(Apologies to Pogo).

  15. 15
    louisms says:

    TZ, you have it exactly right. Blame for all that’s happened, all of Bush’s foreign misadventures and the sabotage of the federal government, the erosion of our rights and raping of our economy ought to be placed on the American people, who’ve been complicit from the beginning. We have the government we chose and want. Jingoistic fear and an over-identification with the ultra-rich, a paradoxical hatred for government and worship of paternal authority figures got us here, and, much as we might wish to blame Bush, our current predicament is a direct result of our militant stupidity and refusal to question the authority of the crypto-fascists we’ve elected as our leaders in the aftermath of 9/11.

    Er, of course when I say we I exclude those of us who’ve been raging against all this for the last few years. Problem is, there have been just too few of us to counteract the combination of indifference and willful ignorance displayed by the ovine American people. Hell, even now, here in Cincinnati, Ohio, I frequently see W bumper stickers still displayed on cars. Despite everything, lots of people continue to buy into the (apparently) attractive crock of shit the Bush administration and Repub presidential hopefuls are feeding them.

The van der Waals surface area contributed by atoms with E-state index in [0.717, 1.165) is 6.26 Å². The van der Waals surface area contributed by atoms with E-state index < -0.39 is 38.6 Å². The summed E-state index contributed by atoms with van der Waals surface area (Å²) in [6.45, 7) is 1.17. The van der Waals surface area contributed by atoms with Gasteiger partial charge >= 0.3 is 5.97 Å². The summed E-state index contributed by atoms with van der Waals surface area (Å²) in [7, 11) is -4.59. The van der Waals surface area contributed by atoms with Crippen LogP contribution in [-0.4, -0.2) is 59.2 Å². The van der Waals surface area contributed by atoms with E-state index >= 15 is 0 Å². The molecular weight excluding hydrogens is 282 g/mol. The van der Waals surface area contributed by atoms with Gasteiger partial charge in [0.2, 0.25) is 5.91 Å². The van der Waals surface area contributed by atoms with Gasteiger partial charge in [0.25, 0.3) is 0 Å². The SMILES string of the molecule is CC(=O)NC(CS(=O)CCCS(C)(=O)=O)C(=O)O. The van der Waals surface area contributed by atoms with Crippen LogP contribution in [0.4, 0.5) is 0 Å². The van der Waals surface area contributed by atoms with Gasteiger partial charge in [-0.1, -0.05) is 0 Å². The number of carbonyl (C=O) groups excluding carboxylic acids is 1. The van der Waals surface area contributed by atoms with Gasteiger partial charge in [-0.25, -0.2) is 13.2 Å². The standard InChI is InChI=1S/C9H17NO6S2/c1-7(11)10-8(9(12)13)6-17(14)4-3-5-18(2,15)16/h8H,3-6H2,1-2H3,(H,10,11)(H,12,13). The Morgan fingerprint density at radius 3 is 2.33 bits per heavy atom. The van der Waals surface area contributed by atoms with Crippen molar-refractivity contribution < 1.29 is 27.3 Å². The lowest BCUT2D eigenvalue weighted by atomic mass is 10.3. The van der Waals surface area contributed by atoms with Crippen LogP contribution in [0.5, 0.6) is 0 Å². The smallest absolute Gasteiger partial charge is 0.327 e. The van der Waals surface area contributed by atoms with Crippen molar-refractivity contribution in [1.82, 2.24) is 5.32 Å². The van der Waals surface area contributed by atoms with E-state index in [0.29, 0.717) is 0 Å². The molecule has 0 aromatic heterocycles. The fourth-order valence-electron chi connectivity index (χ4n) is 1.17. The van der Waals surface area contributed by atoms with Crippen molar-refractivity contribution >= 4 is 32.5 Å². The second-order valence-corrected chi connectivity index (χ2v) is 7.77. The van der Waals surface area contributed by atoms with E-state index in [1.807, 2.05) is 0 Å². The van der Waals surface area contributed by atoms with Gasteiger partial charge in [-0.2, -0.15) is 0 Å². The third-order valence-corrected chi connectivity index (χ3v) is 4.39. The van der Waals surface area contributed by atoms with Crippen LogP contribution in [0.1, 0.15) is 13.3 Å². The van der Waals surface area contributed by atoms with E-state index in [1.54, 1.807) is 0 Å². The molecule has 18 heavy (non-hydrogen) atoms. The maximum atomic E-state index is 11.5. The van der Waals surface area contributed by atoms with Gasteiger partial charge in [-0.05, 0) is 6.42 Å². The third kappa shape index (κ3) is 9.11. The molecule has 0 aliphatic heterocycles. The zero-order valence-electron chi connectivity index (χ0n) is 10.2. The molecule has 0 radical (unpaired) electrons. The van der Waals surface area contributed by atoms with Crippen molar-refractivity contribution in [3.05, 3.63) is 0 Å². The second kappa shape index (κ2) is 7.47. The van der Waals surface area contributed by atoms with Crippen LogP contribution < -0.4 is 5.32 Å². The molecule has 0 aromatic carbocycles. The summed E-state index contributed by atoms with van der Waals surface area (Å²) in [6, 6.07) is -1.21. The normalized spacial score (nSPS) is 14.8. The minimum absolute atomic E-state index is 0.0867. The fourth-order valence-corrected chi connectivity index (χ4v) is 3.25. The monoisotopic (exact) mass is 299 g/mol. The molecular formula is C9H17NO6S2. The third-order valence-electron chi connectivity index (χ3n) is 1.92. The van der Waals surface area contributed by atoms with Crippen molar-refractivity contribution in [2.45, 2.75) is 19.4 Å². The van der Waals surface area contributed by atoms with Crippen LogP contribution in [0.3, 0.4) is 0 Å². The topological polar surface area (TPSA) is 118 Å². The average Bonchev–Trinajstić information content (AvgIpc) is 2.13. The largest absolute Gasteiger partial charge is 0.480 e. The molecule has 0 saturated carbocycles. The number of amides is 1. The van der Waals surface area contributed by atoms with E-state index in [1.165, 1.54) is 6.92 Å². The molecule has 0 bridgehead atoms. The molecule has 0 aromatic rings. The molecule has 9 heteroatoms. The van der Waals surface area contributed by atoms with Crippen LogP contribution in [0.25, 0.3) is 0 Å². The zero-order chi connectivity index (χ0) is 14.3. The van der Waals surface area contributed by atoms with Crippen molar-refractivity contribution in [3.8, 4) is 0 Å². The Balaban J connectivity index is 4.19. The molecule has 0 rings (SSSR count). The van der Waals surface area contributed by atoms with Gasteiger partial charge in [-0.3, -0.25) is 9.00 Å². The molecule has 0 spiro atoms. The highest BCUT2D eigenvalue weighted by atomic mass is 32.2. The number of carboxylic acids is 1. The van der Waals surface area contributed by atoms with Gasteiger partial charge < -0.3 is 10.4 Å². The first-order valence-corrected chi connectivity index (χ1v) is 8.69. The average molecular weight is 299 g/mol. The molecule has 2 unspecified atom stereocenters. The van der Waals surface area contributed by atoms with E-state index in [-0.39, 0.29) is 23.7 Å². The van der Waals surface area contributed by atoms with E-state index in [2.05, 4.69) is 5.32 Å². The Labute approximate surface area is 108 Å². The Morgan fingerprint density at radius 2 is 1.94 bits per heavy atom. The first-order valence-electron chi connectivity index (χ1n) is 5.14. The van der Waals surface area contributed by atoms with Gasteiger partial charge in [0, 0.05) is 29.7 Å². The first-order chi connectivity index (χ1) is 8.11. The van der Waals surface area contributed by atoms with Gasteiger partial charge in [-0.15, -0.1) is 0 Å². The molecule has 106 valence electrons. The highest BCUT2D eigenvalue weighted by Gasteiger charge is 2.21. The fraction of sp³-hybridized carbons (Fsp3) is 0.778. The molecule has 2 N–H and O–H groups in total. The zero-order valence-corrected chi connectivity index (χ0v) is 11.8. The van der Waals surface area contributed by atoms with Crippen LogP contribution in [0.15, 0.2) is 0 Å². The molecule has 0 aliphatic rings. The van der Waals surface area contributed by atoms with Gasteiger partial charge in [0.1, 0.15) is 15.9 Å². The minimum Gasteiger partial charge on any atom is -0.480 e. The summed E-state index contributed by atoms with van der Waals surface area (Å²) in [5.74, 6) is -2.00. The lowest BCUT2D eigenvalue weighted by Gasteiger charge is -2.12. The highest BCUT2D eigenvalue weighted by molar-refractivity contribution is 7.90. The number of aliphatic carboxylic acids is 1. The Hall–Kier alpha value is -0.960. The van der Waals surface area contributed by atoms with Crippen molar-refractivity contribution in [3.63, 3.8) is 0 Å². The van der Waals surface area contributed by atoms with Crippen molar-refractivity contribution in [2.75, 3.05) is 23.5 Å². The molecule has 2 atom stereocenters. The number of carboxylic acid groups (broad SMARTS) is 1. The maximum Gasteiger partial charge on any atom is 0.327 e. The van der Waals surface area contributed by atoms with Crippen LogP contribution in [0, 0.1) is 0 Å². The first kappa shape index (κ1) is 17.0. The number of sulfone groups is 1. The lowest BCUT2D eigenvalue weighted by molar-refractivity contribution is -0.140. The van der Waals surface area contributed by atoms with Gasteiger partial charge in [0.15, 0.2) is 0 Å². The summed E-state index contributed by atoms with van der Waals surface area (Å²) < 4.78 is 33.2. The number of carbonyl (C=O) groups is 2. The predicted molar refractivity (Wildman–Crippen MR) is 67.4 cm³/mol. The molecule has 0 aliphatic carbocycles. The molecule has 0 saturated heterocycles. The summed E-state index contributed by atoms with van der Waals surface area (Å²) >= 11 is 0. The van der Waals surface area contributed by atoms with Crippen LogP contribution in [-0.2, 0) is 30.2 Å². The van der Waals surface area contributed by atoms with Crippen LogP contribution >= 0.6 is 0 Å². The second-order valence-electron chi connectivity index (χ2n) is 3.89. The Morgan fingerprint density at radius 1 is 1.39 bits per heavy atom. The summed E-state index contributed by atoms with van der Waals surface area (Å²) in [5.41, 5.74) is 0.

16. 16
    Wilfred says:

    Ok, so how do we start?

    First, by not believing anything that comes out of the Bush Administration unless it is backed up by proof satisfactory to anyone with an IQ higher than a bowl of Jello. Assume everything is a lie until proven otherwise.
    Next, demand the same thing from elected representatives and accept personal responsibility if they don’t act in accordance with constitutional government; vote them out the next time.
    I could go on, but the the bottom line is that we did get the government we deserved – thanks to the stupid motherfuckers who actually believe the ‘terrorists will follow us home’ nonsense spewed out by Bush and passed on by a willing press.